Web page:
Wikipedia turns 15, receives $1m cash injection
The money will come from the estate of deceased software engineer Jim Pacha in time for the company's 15th birthday
Wikipedia has received a cash injection of around $1 million (£700,000) as part of a bigger drive to raise $100 million (£69 million) by 2026.
The money, donated by the estate of deceased software engineer Jim Pacha, will help the company pay its staff and keep the seventh biggest website in the world going. That said, it won't stop Wikipedia asking for donations from its users.
It's the first instalment in the newly formed Wikimedia Endowment, which will start with this initial $1 million and then aims to raise ten times the amount in the next decade. It's hoped the new method of raising funds will stop the company being affected by economic turmoil.
"We have a great fundraising model right now, but things on the internet change so it's not something we can count on forever," Lisa Gruwell, chief advancement officer for the Wikimedia Foundation said. "Wikipedia is a pretty rare thing, and the endowment is there to ensure this cultural treasure will never go away."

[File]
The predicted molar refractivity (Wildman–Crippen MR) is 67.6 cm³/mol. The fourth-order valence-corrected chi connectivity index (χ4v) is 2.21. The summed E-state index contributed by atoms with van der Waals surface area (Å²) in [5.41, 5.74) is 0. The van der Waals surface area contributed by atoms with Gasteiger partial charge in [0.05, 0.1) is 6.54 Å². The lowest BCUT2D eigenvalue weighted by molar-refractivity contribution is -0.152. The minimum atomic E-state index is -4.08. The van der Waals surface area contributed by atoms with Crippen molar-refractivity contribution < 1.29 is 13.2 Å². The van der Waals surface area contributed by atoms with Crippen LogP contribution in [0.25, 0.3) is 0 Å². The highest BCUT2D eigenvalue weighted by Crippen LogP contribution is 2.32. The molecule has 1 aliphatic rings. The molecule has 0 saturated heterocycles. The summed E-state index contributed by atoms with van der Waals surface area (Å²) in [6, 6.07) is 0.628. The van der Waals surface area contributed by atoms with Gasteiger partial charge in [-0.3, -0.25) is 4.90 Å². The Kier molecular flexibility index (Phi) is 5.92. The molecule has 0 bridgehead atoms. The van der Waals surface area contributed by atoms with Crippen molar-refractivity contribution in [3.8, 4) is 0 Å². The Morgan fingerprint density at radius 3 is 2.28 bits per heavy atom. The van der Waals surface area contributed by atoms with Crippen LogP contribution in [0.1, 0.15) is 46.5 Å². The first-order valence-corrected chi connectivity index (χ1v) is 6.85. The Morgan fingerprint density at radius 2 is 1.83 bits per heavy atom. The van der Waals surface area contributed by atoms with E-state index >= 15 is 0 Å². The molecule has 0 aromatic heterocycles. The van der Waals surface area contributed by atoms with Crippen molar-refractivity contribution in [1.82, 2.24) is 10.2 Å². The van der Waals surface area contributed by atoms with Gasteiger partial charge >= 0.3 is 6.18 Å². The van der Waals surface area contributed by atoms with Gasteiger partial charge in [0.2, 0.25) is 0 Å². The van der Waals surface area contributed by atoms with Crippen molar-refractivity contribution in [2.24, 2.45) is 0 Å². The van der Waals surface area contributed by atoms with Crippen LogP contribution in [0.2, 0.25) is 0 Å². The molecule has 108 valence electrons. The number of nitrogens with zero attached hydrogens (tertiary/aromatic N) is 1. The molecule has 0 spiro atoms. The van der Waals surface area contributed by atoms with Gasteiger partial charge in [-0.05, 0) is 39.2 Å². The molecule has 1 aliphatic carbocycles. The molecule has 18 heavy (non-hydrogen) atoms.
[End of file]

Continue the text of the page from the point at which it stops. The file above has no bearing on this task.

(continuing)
At the moment, Wikipedia is financed by user donations to avoid creating an advertising-led model and keep the site completely unbiased. US users are being asked to help raise an additional $30 million to contribute to future expenses of the site, while other worldwide visitors have seen similar messages popping up on their screens over the last few years.
However, Gruwell explained that this means the company has had to start exploring different routes to raise funds, because running such a large website has a lot of overheads.
"We are a fraction of the size of the others," Gruwell said. "If you compare how many people we have compared to someone like Amazon, we look pretty lean.”
News of the funding comes on Wikipedia's - which was set up by Jimmy Wales and Larry Sanger on 15 January 2001. According to its own Wikipedoa entry, the site hit the 5,000,000 article milestone in November 2015.